Bless his heart: David Denby of The New Yorker remains one of the few gainfully employed film critics of our age with the insight, intellectual heft, movie-history savvy and graceful writing style to produce provocative and engrossing essays such as this one on the current state of romantic comedies. Mind you, it’s the sort of lengthy piece that is best savored away from the computer monitor: You should print out the article, or maybe even buy the magazine, and page through it at your leisure, perhaps while Mozart wafts from your stereo and a glass of fine wine is within easy reach. But, then again, since he spends so much time focused on Knocked Up – about which Denby expresses profoundly mixed feelings – perhaps you could substitute an ice-cold beer or a tightly-wrapped doobie for the vino.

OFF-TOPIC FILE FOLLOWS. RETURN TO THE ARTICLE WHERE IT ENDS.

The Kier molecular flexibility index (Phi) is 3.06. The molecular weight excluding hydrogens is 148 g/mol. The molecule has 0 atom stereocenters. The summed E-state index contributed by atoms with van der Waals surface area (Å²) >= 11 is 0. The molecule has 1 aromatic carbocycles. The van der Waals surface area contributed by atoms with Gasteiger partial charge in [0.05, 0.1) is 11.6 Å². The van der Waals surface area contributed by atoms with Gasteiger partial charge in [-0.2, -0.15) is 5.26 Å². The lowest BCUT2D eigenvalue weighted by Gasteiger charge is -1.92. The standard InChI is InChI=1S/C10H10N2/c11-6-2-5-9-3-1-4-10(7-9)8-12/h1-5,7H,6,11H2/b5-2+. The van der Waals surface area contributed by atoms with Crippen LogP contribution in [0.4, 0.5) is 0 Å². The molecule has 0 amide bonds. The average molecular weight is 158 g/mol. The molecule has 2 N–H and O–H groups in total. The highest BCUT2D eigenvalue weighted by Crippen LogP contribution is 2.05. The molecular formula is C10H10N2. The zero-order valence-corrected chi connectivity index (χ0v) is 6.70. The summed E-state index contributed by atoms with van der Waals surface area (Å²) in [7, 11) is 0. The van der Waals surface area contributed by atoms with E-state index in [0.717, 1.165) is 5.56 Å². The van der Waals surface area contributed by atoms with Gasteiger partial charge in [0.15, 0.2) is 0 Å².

BTW: According to early weekend box-office reports, Knocked Up (which, Denby rightly notes, “feels like one of the key movies of the era — a raw, discordant equivalent of The Graduate forty years ago”) has grossed enough to remain in the top ten for the eighth consecutive week. Not shabby at all.
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